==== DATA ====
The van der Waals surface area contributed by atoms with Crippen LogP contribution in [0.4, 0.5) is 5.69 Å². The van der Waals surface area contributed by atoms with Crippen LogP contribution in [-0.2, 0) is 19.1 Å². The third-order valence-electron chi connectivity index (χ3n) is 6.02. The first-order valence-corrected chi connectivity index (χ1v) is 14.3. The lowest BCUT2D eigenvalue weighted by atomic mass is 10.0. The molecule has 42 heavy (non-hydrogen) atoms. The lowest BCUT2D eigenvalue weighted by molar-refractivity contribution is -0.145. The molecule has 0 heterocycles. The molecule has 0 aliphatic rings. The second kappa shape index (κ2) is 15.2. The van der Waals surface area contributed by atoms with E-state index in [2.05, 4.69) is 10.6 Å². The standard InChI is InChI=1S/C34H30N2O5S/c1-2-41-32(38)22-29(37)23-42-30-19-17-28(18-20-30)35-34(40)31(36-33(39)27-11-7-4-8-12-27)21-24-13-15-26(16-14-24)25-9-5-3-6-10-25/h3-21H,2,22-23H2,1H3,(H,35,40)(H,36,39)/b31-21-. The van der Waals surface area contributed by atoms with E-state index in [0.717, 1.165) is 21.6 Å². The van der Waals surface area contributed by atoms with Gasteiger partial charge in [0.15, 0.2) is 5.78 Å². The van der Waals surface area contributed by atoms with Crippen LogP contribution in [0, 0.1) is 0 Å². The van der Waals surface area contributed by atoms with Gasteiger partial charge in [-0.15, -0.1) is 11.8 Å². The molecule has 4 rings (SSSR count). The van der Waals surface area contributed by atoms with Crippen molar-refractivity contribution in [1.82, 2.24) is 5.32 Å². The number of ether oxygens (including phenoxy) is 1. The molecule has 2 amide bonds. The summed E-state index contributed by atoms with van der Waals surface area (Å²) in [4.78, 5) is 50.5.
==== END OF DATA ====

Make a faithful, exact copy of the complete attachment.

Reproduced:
The van der Waals surface area contributed by atoms with Crippen LogP contribution in [0.4, 0.5) is 5.69 Å². The van der Waals surface area contributed by atoms with Crippen LogP contribution in [-0.2, 0) is 19.1 Å². The third-order valence-electron chi connectivity index (χ3n) is 6.02. The first-order valence-corrected chi connectivity index (χ1v) is 14.3. The lowest BCUT2D eigenvalue weighted by atomic mass is 10.0. The molecule has 42 heavy (non-hydrogen) atoms. The lowest BCUT2D eigenvalue weighted by molar-refractivity contribution is -0.145. The molecule has 0 heterocycles. The molecule has 0 aliphatic rings. The second kappa shape index (κ2) is 15.2. The van der Waals surface area contributed by atoms with E-state index in [2.05, 4.69) is 10.6 Å². The standard InChI is InChI=1S/C34H30N2O5S/c1-2-41-32(38)22-29(37)23-42-30-19-17-28(18-20-30)35-34(40)31(36-33(39)27-11-7-4-8-12-27)21-24-13-15-26(16-14-24)25-9-5-3-6-10-25/h3-21H,2,22-23H2,1H3,(H,35,40)(H,36,39)/b31-21-. The van der Waals surface area contributed by atoms with E-state index in [0.717, 1.165) is 21.6 Å². The van der Waals surface area contributed by atoms with Gasteiger partial charge in [0.15, 0.2) is 5.78 Å². The van der Waals surface area contributed by atoms with Crippen LogP contribution in [0, 0.1) is 0 Å². The van der Waals surface area contributed by atoms with Gasteiger partial charge in [-0.15, -0.1) is 11.8 Å². The molecule has 4 rings (SSSR count). The van der Waals surface area contributed by atoms with Crippen molar-refractivity contribution in [1.82, 2.24) is 5.32 Å². The number of ether oxygens (including phenoxy) is 1. The molecule has 2 amide bonds. The summed E-state index contributed by atoms with van der Waals surface area (Å²) in [4.78, 5) is 50.5.